Last month I started an experiment to test whether the $1.80 strategy works for small business owners. Since my relevant hashtags are marketing-related, my feeds have been in marketing overload. I have seen a lot of questionable advice and bad strategies for growing social media followers. People may think more followers equals more money, but this isn’t true.
Kevin Jackson, the creator behind Payday Pursuit on TikTok and YouTube, reports getting three million monetized views on TikTok with 100,000 followers. He estimates this led to around $92.00 earnings in one month. So there isn’t a direct line between lots of followers and lots of money; then how do you get paid for having more followers? By having the right followers.
Are there ‘wrong’ followers?
There are definitely bad followers. There are many ways to boost your follower count quickly, but the quality of the followers will be bad if they fall into one of these categories:
- Not in your niche and unlikely to even see your content, let alone interact with it
- Lurkers who rarely interact with content
- Competitors who are only following you for inspiration or to rip off your ideas
- Bots, or non-human automated accounts coded to create and interact with content. Comments like, “Ask me how I made a million dollars in 30 days” are bot-generated. It is easy for software to detect bots. Many social platforms limit your reach if a large percentage of your following is bots
- Trolls whose sole purpose is scouring the internet for creators to harass. Posting provocative content to get views attracts trolls. But, exposure to more trolls is also an unfortunate side effect of growing your following. A good rule of thumb is “Don’t feed the trolls,” meaning don’t give them publicity or argue with them. There are a few notable exceptions to this rule.*
* When a troll threatens violence, impersonates an account, or posts private information online creators often notify their followers.
Who are the ‘right’ followers and where can I find them?
Good followers are real people with similar likes and interests, who actively engage with content and are genuinely interested in your brand. Attract more good followers by following these guidelines:
- Avoid “follow trains” unless they are related to your niche at a super-specific level (ex., “Atlanta-based, women-owned businesses in the film and entertainment industry” vs. “Women-owned businesses”)
- Use relevant keywords and hashtags. These should be relevant to your posts, your brand, and your audience, not just popular or trending topics
- Interact within your niche. Go where your customers are. Comment, like, and share posts within your niche communities. Follow influencers who are not competitors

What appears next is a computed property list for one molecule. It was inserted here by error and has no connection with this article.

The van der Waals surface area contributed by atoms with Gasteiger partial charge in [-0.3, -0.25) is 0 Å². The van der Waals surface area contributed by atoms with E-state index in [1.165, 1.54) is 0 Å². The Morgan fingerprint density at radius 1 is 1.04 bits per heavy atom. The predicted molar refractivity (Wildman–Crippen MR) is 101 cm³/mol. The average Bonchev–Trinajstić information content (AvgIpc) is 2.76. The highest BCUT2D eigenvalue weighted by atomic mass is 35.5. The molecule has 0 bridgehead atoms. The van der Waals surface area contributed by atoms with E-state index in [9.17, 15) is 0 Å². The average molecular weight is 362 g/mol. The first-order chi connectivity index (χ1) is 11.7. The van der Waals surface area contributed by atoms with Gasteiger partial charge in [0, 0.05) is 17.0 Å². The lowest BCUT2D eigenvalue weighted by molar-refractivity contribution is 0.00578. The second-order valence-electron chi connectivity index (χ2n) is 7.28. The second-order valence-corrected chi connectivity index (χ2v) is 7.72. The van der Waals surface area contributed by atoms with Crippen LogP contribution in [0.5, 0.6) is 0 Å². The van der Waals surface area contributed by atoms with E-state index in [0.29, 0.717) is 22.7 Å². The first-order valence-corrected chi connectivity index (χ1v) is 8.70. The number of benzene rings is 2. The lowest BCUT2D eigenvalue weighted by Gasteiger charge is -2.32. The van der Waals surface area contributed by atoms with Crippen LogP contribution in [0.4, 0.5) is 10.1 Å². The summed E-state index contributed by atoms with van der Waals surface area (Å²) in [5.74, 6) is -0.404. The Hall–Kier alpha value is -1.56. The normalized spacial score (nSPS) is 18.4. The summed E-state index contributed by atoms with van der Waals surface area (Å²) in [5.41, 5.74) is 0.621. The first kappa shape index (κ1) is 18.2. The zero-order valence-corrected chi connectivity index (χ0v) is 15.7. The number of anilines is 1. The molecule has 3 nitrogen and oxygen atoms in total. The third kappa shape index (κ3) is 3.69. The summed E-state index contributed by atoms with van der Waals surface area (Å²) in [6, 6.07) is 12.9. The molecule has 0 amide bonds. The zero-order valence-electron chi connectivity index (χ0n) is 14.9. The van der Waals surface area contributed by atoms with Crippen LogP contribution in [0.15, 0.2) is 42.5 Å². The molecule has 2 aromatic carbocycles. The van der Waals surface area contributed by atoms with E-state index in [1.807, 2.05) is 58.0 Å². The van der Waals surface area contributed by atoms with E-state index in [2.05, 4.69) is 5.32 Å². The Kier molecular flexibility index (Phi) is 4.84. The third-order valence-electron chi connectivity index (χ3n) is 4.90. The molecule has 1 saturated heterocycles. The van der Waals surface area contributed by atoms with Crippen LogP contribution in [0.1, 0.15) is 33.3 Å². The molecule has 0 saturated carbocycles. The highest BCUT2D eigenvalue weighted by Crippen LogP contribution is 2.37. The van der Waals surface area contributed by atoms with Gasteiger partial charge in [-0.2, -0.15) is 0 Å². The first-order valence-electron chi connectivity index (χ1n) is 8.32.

- Don’t buy followers or pay someone to grow your following. This almost always involves bots, so Heismann the spammers who offer it and keep it moving. They’re bad news
- Create interactive content. Sometimes lurkers can be lured out of passivity by the right type of interaction. Create shareable and interactive posts like quotes, checklists, or “This or That” questions. This is where controversial content comes in handy, but use it mildly and sparingly (ex. Best Wings: Drums or Flats? Best Batman: Kilmer or Bale? It isn’t winter until you smell: Chestnuts Roasting or Douglas Fir?)
- Post quality content and engage on a regular basis. I have struggled to find time to create content while running my own business. A structured content strategy, repurposed content, and weekly time dedicated to creating content have all helped immensely. Within the last six months, I have doubled the amount of content I created and posted each week. I also doubled my followers. The practice of creating tons of content has also made the process easier and faster over time. (You can follow me as I document my quest to grow a following while running a business. IG: @krs_consulting)
Unfortunately, even good followers don’t simply hand you money. The great news is they’re already more than halfway down the customer journey. This means you won’t need to work as hard convincing them to visit your site, buy your product, or tell their friends about you, all things that are proven to lead directly to the exchange of “real” money. As you hear advice about growing your following ask yourself, “Will this attract good followers?” You don’t actually need a million followers to sell a million products (although it doesn’t hurt.) Plan to do more with less; go after high-quality followers to get loyal fans, good customers, and great advocates.
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